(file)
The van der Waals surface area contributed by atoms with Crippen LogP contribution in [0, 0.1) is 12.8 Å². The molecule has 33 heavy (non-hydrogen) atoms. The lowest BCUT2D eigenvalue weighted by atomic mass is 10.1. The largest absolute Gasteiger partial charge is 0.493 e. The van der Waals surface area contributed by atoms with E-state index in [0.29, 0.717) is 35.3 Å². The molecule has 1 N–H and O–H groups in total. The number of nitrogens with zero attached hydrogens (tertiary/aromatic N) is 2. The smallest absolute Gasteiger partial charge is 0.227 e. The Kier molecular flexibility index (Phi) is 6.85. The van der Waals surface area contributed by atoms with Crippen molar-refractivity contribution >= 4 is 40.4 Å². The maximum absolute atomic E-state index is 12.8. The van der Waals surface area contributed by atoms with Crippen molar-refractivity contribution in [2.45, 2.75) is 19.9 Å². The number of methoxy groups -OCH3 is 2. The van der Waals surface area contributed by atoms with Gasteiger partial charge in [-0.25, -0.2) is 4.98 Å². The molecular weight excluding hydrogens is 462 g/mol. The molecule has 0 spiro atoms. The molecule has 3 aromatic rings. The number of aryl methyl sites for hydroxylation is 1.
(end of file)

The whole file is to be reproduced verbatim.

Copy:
The van der Waals surface area contributed by atoms with Crippen LogP contribution in [0, 0.1) is 12.8 Å². The molecule has 33 heavy (non-hydrogen) atoms. The lowest BCUT2D eigenvalue weighted by atomic mass is 10.1. The largest absolute Gasteiger partial charge is 0.493 e. The van der Waals surface area contributed by atoms with E-state index in [0.29, 0.717) is 35.3 Å². The molecule has 1 N–H and O–H groups in total. The number of nitrogens with zero attached hydrogens (tertiary/aromatic N) is 2. The smallest absolute Gasteiger partial charge is 0.227 e. The Kier molecular flexibility index (Phi) is 6.85. The van der Waals surface area contributed by atoms with Crippen molar-refractivity contribution >= 4 is 40.4 Å². The maximum absolute atomic E-state index is 12.8. The van der Waals surface area contributed by atoms with Crippen molar-refractivity contribution in [2.45, 2.75) is 19.9 Å². The number of methoxy groups -OCH3 is 2. The van der Waals surface area contributed by atoms with Gasteiger partial charge in [-0.25, -0.2) is 4.98 Å². The molecular weight excluding hydrogens is 462 g/mol. The molecule has 0 spiro atoms. The molecule has 3 aromatic rings. The number of aryl methyl sites for hydroxylation is 1.